>observer_ Hands On – A Tormenting Tomorrow

>observer_ Hands On Preview 

I’ve spent a solid five hours with Bloober Team’s newest psychological horror, >observer_, and I’m still trying to find out what it is. Even with this looming cloud of uncertainty, I’m enjoying what’s being presented, even if things are pretty on-rails most of the time.

The first, most awesomely blatant thing to be said is that this game is beautiful. It’s hauntingly unique, completely atmospheric, and detailed better than most every game within this budgetary ballpark. Most of the beginning parts of the game take place within a tenement. It’s a slum of a place within this cyberpunk dystopia where you can feel the desperation in every room.

When the game isn’t taking place in the squalor of this new reality, you’re hacking into the memories of others and experiencing their lives as if it were your own. The new environments found within are great-looking and always different than the last. I was impressed when I felt like each room of the tenement felt completely unique, but I was blown away when things become even more diverse as you dive into these memories.

Observer hidden horror game lead actor

Of course, this isn’t a perfect landing. In the horror sequences, you know, the running from a big lummox or dodging things coming out of the wall, they feel very stale. Hallways that go on forever or labyrinth sewers aren’t new to anybody who’s played these kinds of games, especially Bloober Team’s star pupil, Layers of Fear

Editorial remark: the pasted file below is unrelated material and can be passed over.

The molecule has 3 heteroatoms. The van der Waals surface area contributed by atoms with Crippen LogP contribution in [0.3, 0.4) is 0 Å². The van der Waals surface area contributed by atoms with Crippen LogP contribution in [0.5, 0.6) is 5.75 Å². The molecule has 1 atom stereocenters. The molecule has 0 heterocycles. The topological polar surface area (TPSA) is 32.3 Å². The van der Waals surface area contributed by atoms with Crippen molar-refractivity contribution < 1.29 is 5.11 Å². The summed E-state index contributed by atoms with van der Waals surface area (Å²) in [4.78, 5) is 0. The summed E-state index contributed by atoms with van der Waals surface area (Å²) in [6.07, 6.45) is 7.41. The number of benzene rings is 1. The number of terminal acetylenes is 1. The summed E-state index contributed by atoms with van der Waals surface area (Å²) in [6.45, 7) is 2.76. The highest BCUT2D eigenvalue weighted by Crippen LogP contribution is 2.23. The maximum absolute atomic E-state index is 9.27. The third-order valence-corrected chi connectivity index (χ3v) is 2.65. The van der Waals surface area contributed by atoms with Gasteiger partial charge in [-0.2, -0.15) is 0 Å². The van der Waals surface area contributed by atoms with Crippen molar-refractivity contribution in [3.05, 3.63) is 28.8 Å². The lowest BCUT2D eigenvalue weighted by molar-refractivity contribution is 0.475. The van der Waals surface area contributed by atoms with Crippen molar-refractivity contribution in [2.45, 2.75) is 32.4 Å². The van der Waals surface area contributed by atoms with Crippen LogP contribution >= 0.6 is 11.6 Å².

The story, from what I’ve experienced, is rather interesting. It’s not formulaic and hopefully, it’ll stay that way. Cyberpunk is an incredible genre that harmonizes with horror if done well. The only way that’s fully achieved is through a kickass story. >observer_’s story has kept me wanting for more so far. But I will say, most everything I’ve experienced is just presented to me. I am a spectator to a story that’s already unfolded. A walking simulator >observer_ is not, but it shares in the overbearing quality of being more a shower than a do-er.

There are moments where you have to identify things around a crime scene or participate in a little puzzle, but that’s made up just a small fraction of the gameplay so far. Hopefully, with what I have left to play, the player’s actions become more prevalent to the story.

Even after five hours of experiencing this glitched (not in the usual bad way), grotesque world, I’m left wondering what >observer_ is about. The places it draws inspiration from are right in front of you. Blade Runner, Outlast, and even The Stanley Parable help give >observer_ its lifeblood, but it doesn’t seem to have much that it brings to the table on its own.


Through good and bad, I’m looking forward to seeing how >observer_ comes to a close. So far, I’d recommend the experience, but I’d make sure that you’re a patient sort–the kind who doesn’t mind a sometimes leisurely stroll through a digitized hell. Because if you’re not, you might find >observer_ to be quite the bore.

Keep an eye out for our full review of >observer_ right here on COGconnected.com later this month.

*** PC code provided by the publisher ***